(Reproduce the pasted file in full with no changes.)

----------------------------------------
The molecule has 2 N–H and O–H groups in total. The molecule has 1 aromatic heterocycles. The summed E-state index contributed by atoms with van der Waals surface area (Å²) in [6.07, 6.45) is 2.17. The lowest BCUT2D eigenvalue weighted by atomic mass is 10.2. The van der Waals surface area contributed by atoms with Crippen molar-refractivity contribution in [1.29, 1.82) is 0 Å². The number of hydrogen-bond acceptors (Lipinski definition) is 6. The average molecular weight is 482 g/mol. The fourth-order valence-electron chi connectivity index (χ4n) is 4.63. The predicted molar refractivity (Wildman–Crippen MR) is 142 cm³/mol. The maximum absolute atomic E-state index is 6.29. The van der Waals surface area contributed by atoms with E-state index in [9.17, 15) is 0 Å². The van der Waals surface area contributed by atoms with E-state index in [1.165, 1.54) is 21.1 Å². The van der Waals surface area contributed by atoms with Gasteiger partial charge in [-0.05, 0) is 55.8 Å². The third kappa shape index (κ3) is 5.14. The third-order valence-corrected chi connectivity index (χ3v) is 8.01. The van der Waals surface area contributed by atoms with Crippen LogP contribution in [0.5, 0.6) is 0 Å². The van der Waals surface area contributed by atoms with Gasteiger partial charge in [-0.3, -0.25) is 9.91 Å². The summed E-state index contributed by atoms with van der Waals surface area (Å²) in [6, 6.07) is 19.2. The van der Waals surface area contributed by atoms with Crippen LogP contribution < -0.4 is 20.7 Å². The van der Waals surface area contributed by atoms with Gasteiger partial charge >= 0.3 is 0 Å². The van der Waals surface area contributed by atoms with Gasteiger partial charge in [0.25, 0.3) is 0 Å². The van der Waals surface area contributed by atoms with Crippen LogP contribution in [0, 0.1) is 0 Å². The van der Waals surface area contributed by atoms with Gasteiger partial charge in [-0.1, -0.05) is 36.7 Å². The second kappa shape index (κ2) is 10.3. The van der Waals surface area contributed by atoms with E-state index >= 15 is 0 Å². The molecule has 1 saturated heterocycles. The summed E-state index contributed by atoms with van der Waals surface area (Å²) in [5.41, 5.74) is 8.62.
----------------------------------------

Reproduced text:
The molecule has 2 N–H and O–H groups in total. The molecule has 1 aromatic heterocycles. The summed E-state index contributed by atoms with van der Waals surface area (Å²) in [6.07, 6.45) is 2.17. The lowest BCUT2D eigenvalue weighted by atomic mass is 10.2. The van der Waals surface area contributed by atoms with Crippen molar-refractivity contribution in [1.29, 1.82) is 0 Å². The number of hydrogen-bond acceptors (Lipinski definition) is 6. The average molecular weight is 482 g/mol. The fourth-order valence-electron chi connectivity index (χ4n) is 4.63. The predicted molar refractivity (Wildman–Crippen MR) is 142 cm³/mol. The maximum absolute atomic E-state index is 6.29. The van der Waals surface area contributed by atoms with E-state index in [9.17, 15) is 0 Å². The van der Waals surface area contributed by atoms with E-state index in [1.165, 1.54) is 21.1 Å². The van der Waals surface area contributed by atoms with Gasteiger partial charge in [-0.05, 0) is 55.8 Å². The third kappa shape index (κ3) is 5.14. The third-order valence-corrected chi connectivity index (χ3v) is 8.01. The van der Waals surface area contributed by atoms with Crippen LogP contribution in [0.5, 0.6) is 0 Å². The van der Waals surface area contributed by atoms with Gasteiger partial charge in [-0.3, -0.25) is 9.91 Å². The summed E-state index contributed by atoms with van der Waals surface area (Å²) in [6, 6.07) is 19.2. The van der Waals surface area contributed by atoms with Crippen LogP contribution < -0.4 is 20.7 Å². The van der Waals surface area contributed by atoms with Gasteiger partial charge >= 0.3 is 0 Å². The van der Waals surface area contributed by atoms with Gasteiger partial charge in [0.25, 0.3) is 0 Å². The van der Waals surface area contributed by atoms with Crippen LogP contribution in [0, 0.1) is 0 Å². The van der Waals surface area contributed by atoms with Gasteiger partial charge in [-0.1, -0.05) is 36.7 Å². The second kappa shape index (κ2) is 10.3. The van der Waals surface area contributed by atoms with E-state index >= 15 is 0 Å². The molecule has 1 saturated heterocycles. The summed E-state index contributed by atoms with van der Waals surface area (Å²) in [5.41, 5.74) is 8.62.